Exploring Pripyat

Finally, we explored Pripyat, the most infamous of all Chernobyl’s settlements. It was here that the plant’s workers and their families lived, and was home to almost 50,000 people. Within 36 hours of the accident, every single person had been rushed out on buses, and the city has been empty ever since.
Many of the scenes are familiar from urban decay photo essays. The hollow concrete buildings, the silent, forested streets and – most iconically – the funfair that was set up just before disaster struck. The big wheel stands vacant and motionless, the dodgems are quietly rusting under a canopy of weeds.
Ferris wheel in Pripyat, Chernobyl
But these things I was expecting to see. It was the detail that caught me off guard. Children’s toys in the mud; odd shoes strewn across the floors of rotting homes; eyeless dolls with missing limbs and dust-caked hair; rusted saucepans on rusted stoves; empty mugs on kitchen tables; gas masks on dead leaves; yellowed song books and faded registers; peeling wallpaper and broken glass. Things made harrowing by their sheer ordinariness, poignant clues that above all else this was a human tragedy whose victims were normal people. The settlements are haunted not by ghosts, but nostalgia, despair and an aching atmosphere of loss.
All the while, wherever we were, Geiger counters beeped with relentless urgency.

Finding hope in the ruins

There is hope in the ruins, reminders that while humans were to blame for this terrible event, they also displayed extraordinary spirit in putting it right. The firefighters who were first on the scene must have known they were facing a suicide mission, yet they tackled the blaze regardless. Some were dead within hours from radiation poisoning; others died days later, with horrific chemical burns. The Civil Defense troops, enlisted to clear the waste with shovels from the reactor’s roof, worked for weeks in conditions so extreme they could only manage 45 seconds at a time before running for shelter from the radiation.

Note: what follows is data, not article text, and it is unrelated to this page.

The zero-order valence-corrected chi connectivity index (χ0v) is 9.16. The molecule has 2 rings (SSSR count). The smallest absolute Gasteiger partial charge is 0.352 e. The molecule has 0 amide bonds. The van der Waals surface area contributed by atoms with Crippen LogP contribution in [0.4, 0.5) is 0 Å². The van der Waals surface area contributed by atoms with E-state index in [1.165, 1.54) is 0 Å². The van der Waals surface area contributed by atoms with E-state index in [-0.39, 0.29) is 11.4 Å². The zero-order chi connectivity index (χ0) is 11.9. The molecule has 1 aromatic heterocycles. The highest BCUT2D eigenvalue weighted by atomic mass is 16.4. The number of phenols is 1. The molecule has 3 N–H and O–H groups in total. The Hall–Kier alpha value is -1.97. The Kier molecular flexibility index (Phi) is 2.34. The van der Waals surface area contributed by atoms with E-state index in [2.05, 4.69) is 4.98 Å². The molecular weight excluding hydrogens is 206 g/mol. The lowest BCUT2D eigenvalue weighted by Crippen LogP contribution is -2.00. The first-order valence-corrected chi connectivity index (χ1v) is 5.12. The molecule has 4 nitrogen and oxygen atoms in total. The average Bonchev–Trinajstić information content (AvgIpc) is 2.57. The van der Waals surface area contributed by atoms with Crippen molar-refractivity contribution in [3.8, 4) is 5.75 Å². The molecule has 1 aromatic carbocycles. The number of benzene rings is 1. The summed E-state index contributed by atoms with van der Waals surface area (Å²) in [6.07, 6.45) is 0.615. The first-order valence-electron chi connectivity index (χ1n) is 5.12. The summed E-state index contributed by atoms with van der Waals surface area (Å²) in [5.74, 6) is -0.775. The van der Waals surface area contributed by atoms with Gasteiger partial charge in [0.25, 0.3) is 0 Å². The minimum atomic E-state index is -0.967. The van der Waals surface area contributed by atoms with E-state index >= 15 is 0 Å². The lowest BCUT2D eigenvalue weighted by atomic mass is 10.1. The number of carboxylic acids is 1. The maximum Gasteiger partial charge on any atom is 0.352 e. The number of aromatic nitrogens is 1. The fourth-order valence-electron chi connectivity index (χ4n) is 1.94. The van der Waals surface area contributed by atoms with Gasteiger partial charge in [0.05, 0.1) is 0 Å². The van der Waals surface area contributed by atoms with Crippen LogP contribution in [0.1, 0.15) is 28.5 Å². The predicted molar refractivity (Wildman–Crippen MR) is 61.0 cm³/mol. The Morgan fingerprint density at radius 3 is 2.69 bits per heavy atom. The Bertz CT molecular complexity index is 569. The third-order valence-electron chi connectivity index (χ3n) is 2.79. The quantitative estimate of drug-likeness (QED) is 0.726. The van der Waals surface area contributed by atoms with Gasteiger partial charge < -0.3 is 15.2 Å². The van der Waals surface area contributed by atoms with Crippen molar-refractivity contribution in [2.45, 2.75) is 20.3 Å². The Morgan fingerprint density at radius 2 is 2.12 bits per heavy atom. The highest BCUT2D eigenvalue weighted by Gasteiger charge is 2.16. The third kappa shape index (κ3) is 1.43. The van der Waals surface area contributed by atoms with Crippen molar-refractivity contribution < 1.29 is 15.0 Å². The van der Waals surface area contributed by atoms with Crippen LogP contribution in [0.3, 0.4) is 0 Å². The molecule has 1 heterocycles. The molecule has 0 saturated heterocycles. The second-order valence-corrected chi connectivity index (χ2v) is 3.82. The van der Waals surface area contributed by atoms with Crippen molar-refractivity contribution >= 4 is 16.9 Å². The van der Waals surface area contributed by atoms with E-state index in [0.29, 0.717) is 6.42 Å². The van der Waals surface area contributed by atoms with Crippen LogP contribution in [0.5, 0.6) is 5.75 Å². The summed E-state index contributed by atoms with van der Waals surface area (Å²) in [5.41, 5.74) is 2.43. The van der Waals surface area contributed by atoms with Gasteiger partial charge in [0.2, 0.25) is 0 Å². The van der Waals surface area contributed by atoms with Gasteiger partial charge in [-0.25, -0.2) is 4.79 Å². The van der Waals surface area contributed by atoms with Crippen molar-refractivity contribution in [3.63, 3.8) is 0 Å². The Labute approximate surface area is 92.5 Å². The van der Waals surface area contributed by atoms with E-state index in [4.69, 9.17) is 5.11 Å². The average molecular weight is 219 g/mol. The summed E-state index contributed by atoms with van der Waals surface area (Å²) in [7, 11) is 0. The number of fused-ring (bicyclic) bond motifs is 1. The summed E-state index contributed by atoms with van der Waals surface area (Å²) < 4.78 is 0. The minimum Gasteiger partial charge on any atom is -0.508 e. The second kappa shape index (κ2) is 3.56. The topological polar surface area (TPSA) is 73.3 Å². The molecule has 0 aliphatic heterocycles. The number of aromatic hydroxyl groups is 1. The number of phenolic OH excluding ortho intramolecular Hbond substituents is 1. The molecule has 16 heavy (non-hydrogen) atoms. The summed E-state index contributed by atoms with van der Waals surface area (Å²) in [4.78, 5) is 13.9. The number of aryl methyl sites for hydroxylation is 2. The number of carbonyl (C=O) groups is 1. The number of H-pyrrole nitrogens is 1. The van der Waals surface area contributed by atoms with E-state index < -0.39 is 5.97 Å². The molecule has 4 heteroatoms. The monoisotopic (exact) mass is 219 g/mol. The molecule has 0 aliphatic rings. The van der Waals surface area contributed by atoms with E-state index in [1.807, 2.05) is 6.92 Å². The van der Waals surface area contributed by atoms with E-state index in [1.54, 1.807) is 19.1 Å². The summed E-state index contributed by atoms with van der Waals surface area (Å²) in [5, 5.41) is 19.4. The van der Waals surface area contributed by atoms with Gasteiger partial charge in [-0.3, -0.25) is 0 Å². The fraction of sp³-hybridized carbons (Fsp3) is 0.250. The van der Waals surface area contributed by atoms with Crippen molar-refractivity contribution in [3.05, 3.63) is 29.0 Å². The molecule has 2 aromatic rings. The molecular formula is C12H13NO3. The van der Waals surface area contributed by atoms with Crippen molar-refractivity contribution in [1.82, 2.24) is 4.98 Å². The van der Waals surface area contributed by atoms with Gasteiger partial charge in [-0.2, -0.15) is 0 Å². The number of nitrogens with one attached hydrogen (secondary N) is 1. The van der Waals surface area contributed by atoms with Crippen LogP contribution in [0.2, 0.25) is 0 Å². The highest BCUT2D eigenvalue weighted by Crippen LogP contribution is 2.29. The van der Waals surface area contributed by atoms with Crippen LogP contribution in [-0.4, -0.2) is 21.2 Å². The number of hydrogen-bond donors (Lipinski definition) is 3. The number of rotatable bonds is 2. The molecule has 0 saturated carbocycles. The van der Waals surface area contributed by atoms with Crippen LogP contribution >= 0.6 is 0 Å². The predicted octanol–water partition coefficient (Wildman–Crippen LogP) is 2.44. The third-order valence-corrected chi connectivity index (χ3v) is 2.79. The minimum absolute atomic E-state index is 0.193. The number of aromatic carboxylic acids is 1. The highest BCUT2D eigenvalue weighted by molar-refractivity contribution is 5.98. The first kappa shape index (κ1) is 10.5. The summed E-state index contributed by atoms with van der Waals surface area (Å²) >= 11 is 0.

Monument for the firefighters of Chernobyl
Were it not for these people, further explosions and meltdowns could have occurred, causing damage on an unimaginable scale.
The latest chapter in Chernobyl’s history opened recently with the installation of the New Safe Confinement – an enormous steel arch that will cover the exploded reactor, keeping the deadly material inside locked away for another 100 years. Because it was being put into place while we visited, we were unable to get close to the plant, but we caught a glimpse of the £1.5b structure from a distance on our way back to the checkpoint. It was an important reminder that the Chernobyl Nuclear Disaster is far from over, even 30 years on.

Children's beds in an abandoned school in Chernobyl

Shelves in a derelict school in Chernobyl

Gas mark in Chernobyl Exclusion Zone

Dodgem in Pripyat

Bed in an abandoned hosptial in Chernobyl

Doll in abandoned school in Chernobyl Exclusion Zone

An abandoned home in Chernobyl

Abandoned school, Chernobyl

Dodgems in Pripyat funfair

Doll on a bed in an abandoned school in Chernobyl

Abandoned building in ghost city of Pripyat

Duga radar in Chernobyl 2

Kitchen of abandoned home in Zalissya

The football stadium in Pripyat

The Duga radar in Chernobyl 2

Ride at abandoned Pripyat amusement park

Children's toys in a school in the Chernobyl Exclusion Zone

What was once the central square of the city of Pripyat

Pripyat ferris wheel

How to visit

British Airways fly from London Heathrow to Kiev; prices vary depending on season and demand
Tours can be booked through Chernobyl Tour

Find more articles about dangerous places to visit